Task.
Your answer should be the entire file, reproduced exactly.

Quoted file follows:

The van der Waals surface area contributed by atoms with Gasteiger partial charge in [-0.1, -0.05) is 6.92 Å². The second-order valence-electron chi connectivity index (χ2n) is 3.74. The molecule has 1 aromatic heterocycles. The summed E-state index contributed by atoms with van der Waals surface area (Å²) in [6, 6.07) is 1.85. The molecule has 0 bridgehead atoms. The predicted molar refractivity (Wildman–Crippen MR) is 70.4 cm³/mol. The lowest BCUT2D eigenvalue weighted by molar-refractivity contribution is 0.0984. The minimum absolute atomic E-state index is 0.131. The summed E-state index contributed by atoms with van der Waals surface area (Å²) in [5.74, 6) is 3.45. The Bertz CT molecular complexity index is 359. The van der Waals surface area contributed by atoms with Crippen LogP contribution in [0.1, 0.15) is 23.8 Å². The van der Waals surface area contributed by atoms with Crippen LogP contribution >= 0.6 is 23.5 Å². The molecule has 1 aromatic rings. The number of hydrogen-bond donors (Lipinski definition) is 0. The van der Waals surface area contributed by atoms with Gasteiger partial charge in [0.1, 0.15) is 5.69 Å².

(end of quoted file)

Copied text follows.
The van der Waals surface area contributed by atoms with Gasteiger partial charge in [-0.1, -0.05) is 6.92 Å². The second-order valence-electron chi connectivity index (χ2n) is 3.74. The molecule has 1 aromatic heterocycles. The summed E-state index contributed by atoms with van der Waals surface area (Å²) in [6, 6.07) is 1.85. The molecule has 0 bridgehead atoms. The predicted molar refractivity (Wildman–Crippen MR) is 70.4 cm³/mol. The lowest BCUT2D eigenvalue weighted by molar-refractivity contribution is 0.0984. The minimum absolute atomic E-state index is 0.131. The summed E-state index contributed by atoms with van der Waals surface area (Å²) in [5.74, 6) is 3.45. The Bertz CT molecular complexity index is 359. The van der Waals surface area contributed by atoms with Crippen LogP contribution in [0.1, 0.15) is 23.8 Å². The van der Waals surface area contributed by atoms with Crippen LogP contribution >= 0.6 is 23.5 Å². The molecule has 1 aromatic rings. The number of hydrogen-bond donors (Lipinski definition) is 0. The van der Waals surface area contributed by atoms with Gasteiger partial charge in [0.1, 0.15) is 5.69 Å².